Then Again, Maybe Hope is a Plan
Reuters reports this afternoon:
President Barack Obama said on Friday the recession-hit U.S. economy was showing "glimmers of hope" despite remaining under strain and promised further steps in coming weeks to tackle the financial crisis.
"We’ve still got a lot of work to do," Obama told reporters after a meeting with economic and regulatory teams plus Federal Reserve Board Chairman Ben Bernanke. But he added, "We’re starting to see progress."
Obama spoke a day after encouraging trade and jobless figures pushed stocks higher, and White House economic adviser Lawrence Summers predicted the economy would emerge from a sense of "freefall" by the middle of the year.
With the Treasury Dept. and Federal Reserve trying to hush up any suspicions of major banks failing the current "stress tests" (which Emptywheel and Scarecrow both wrote about this morning), it seems like the Obama administration has decided on conscious strategy of encouraging positive thoughts about the economy.
Presumably they’re smart enough to know there’s no way to happy-talk their way out of a genuinely deep hole (remember what they did to John McCain for saying "the fundamentals of the economy are strong" last fall?). But even so, maybe Obama and company think a little optimism will help keep the economy from plunging further into the ground.
The most charitable interpretation of Team Obama’s timidity in challenging the banksters is that a bolder approach would intensify the sense of crisis, with counterproductive results. Extending George Soros’ metaphor that the financial system is "on life support," the argument would be that you don’t want to unplug the machines at the patient’s weakest point and say, "Now or never — get up and walk!"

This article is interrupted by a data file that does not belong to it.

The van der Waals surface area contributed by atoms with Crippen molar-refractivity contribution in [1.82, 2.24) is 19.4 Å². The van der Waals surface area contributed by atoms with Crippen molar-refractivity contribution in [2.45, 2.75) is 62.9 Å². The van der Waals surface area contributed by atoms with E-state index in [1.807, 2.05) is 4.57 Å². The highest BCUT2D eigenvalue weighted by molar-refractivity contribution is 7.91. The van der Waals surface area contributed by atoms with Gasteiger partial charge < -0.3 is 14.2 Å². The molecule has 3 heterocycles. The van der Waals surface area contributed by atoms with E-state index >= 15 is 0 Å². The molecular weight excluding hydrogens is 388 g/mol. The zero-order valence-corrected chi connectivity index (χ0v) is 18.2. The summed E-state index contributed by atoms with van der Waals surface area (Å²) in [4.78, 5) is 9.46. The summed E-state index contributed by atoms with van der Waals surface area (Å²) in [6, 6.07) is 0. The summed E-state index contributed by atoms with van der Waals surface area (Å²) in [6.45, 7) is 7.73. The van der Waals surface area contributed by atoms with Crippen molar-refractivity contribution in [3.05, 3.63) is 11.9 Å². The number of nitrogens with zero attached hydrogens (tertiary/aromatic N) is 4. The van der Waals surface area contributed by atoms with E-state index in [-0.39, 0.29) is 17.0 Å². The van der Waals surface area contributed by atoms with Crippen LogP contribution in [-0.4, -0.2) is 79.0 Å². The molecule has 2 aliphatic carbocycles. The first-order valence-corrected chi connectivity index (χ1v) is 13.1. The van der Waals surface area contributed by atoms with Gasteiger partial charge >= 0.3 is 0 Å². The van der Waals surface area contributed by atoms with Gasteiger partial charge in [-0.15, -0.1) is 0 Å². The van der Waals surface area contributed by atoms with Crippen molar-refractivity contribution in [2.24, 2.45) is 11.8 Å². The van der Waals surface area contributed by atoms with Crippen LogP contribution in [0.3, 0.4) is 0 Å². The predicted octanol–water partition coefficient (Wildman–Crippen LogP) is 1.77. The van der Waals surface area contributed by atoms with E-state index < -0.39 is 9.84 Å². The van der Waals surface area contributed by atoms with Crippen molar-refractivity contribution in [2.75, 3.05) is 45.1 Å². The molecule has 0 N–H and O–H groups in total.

At the same time, of course, it’s useless to keep the patient on life support if you don’t ever do anything about the underlying disease. And so the point of continued artificial support is to give more gradual treatments (e.g., the"further steps in coming weeks" promised in the Reuters story) time to take effect.
Thus, a little public optimism may not necessarily be a mirror to reflect reality, as the old saying about art goes, but rather a tool for helping to shape it — nudging stock prices higher, making people feel less nervous about spending money, and as a result buying more time to implement the serious measures that are really needed. Um, assuming that the will to take those steps actually exists.